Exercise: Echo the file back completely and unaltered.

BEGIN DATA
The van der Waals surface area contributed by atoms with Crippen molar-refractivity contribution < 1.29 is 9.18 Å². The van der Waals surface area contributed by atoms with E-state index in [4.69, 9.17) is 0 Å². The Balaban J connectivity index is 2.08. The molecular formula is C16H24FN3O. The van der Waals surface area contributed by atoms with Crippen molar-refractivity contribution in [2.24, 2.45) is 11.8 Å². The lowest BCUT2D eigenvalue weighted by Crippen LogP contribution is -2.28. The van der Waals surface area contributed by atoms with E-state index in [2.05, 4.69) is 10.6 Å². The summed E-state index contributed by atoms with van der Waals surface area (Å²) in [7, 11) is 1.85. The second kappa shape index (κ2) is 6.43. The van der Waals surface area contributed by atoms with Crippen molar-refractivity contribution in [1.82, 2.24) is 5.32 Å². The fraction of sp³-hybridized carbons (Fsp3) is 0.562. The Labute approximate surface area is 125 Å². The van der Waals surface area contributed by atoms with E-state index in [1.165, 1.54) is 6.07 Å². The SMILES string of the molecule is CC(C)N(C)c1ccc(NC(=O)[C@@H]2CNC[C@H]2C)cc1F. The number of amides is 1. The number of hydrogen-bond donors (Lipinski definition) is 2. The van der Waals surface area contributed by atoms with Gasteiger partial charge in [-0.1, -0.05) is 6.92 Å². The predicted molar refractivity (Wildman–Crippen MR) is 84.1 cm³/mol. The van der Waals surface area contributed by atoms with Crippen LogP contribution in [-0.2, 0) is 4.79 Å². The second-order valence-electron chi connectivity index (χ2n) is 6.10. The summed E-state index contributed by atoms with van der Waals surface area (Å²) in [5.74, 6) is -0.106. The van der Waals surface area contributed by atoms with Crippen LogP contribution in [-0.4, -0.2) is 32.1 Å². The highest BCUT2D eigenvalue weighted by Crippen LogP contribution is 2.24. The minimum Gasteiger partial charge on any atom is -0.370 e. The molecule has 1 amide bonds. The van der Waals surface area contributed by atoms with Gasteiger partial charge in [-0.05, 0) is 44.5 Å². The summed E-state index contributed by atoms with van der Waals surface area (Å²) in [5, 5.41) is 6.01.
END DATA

The van der Waals surface area contributed by atoms with Crippen molar-refractivity contribution < 1.29 is 9.18 Å². The van der Waals surface area contributed by atoms with E-state index in [4.69, 9.17) is 0 Å². The Balaban J connectivity index is 2.08. The molecular formula is C16H24FN3O. The van der Waals surface area contributed by atoms with Crippen molar-refractivity contribution in [2.24, 2.45) is 11.8 Å². The lowest BCUT2D eigenvalue weighted by Crippen LogP contribution is -2.28. The van der Waals surface area contributed by atoms with E-state index in [2.05, 4.69) is 10.6 Å². The summed E-state index contributed by atoms with van der Waals surface area (Å²) in [7, 11) is 1.85. The second kappa shape index (κ2) is 6.43. The van der Waals surface area contributed by atoms with Crippen molar-refractivity contribution in [1.82, 2.24) is 5.32 Å². The fraction of sp³-hybridized carbons (Fsp3) is 0.562. The Labute approximate surface area is 125 Å². The van der Waals surface area contributed by atoms with E-state index in [1.165, 1.54) is 6.07 Å². The SMILES string of the molecule is CC(C)N(C)c1ccc(NC(=O)[C@@H]2CNC[C@H]2C)cc1F. The number of amides is 1. The number of hydrogen-bond donors (Lipinski definition) is 2. The van der Waals surface area contributed by atoms with Gasteiger partial charge in [-0.1, -0.05) is 6.92 Å². The predicted molar refractivity (Wildman–Crippen MR) is 84.1 cm³/mol. The van der Waals surface area contributed by atoms with Crippen LogP contribution in [-0.2, 0) is 4.79 Å². The second-order valence-electron chi connectivity index (χ2n) is 6.10. The summed E-state index contributed by atoms with van der Waals surface area (Å²) in [5.74, 6) is -0.106. The van der Waals surface area contributed by atoms with Crippen LogP contribution in [-0.4, -0.2) is 32.1 Å². The highest BCUT2D eigenvalue weighted by Crippen LogP contribution is 2.24. The minimum Gasteiger partial charge on any atom is -0.370 e. The molecule has 1 amide bonds. The van der Waals surface area contributed by atoms with Gasteiger partial charge in [-0.05, 0) is 44.5 Å². The summed E-state index contributed by atoms with van der Waals surface area (Å²) in [5, 5.41) is 6.01.